Getting off the plane, through to baggage claims and exiting the airport, you can almost cut through the air of aggression as you make your way, with every step. You are being brushed by or bumped into and made to seem like the fault’s yours because the ‘assailant’ has refused to apologise(how can he? he doesn’t even know he’s done wrong!) . He would rather give you ‘the look’ than say sorry. Here, you’ll get to fully understand the saying that ‘little things make a difference’. Your average Naija man is too much engrossed in his world of ‘bigmanism’ (everyone claiming to be somebody- in the real sense of things who isn’t!) to apologise for bumping into you etc. It is almost impossible to imagine he’d stand back for you-a lady to pass through the doorway, talkless, getting the door for you to pass through! Uh uh not your default naija bred man. That’s not to say the Nigerian man is neither courteous nor polite; it’s just that it is not your usual public scene. It is more natural to see them shrug past, walk through a doorway wide enough to admit one leaving the door(s) shut in your face or struggling to get through a narrow entrance/exit with a female etc The instances are endless!
Beyond immigration checks and baggage claims, I am happy to be leaving the airport having successfully gone through customs without any demands to ‘declare’ my goods.
There are a few airport officials just before the main exit whom I greet with a smile (feeling courteous and civilised with my cute self) as I approach the exit. The lady must have misinterepreted the gesture as she replies with “what do you have for us?” I wonder what she thought the response to her question or ‘greeting’ as it were would be. By the way what’s with ‘everyone’ on this side of the planet and that question!
*London: Any location outside your home country (in most cases, Nigeria) that involves arriving in an air plane. Could be UK, Europe, Gambia, Benin etc As long as one is beyond the shores of Nigeria, he is overseas or in ‘London’. London is also synonymous to any location within the UK. So whether Cornwall, Birmingham, Sheffield etc anyone in England/UK atlarge is in ‘London’ (the land where money grows on trees).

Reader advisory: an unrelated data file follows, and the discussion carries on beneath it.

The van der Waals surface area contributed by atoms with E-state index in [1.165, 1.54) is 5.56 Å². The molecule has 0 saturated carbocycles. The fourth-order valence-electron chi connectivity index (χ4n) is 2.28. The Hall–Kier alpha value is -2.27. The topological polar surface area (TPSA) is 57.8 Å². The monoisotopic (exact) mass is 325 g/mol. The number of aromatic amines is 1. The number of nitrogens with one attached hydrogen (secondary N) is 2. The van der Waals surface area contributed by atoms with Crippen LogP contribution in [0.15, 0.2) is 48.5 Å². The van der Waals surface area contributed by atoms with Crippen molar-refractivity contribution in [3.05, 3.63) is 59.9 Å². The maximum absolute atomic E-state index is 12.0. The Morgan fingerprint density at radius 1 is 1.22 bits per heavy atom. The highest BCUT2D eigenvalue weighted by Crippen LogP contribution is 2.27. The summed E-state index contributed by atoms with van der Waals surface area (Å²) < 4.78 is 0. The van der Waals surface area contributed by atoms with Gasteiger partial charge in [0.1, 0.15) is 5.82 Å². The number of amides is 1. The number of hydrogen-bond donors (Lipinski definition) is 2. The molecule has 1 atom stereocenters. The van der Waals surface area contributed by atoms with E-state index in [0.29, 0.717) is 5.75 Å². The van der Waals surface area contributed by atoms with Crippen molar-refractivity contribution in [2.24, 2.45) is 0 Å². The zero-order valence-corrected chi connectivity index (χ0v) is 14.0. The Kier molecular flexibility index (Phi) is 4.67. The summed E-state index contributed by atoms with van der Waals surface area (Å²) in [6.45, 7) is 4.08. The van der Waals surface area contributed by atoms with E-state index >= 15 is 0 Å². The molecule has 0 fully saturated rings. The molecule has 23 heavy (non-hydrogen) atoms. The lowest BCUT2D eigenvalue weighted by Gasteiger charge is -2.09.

After apprx 6 weeks of getting fat, watching TV 24/7 and visiting places, I am offered a role with training sessions holding in Lagos State; Agege, more specifically. “What sort of training’s in Agege?” My family comments. My thoughts are no better as the only synonymous thing to Agege in my mind is bread!
Training Day 1:
It’s a Sunday and luck shines on me as my sis is kind enough to lend me a driver and her car for the length of the day’s training.
Training Day 2:
I arrive at the venue well ahead of time – the other option would have been to find my way if I hadn’t joined my cousin and his chatty SS2 mates on their school rounds. Did I mention I have never lived in Lagos prior to this work experience? Furthermore, neither parents nor immedite siblings live here. So it’s pretty much me, extended family and a handful of friends in this metropolitan city.
Lectures begin and lunch time quickly approaches. By this time my stomach’s aching and I’m cringing with hunger pangs- quite expectedly as I would have had breakfast, brunch and a couple of snacks (at least).
Since it’s unfamiliar territory, I am not as quick as my other colleagues to walk into the canteen or across the road to grab a bite. With no food in sight and the hunger pangs aggravated I place a call to my mother seeking solace and some sort of … to endure the remaining workshop hours till I arrive at my aunt’s in time for dinner. Rather my mother suggests amidst giggles buying a loaf of the widely acclaimed Agege bread and akara. “You are in Agege” she says!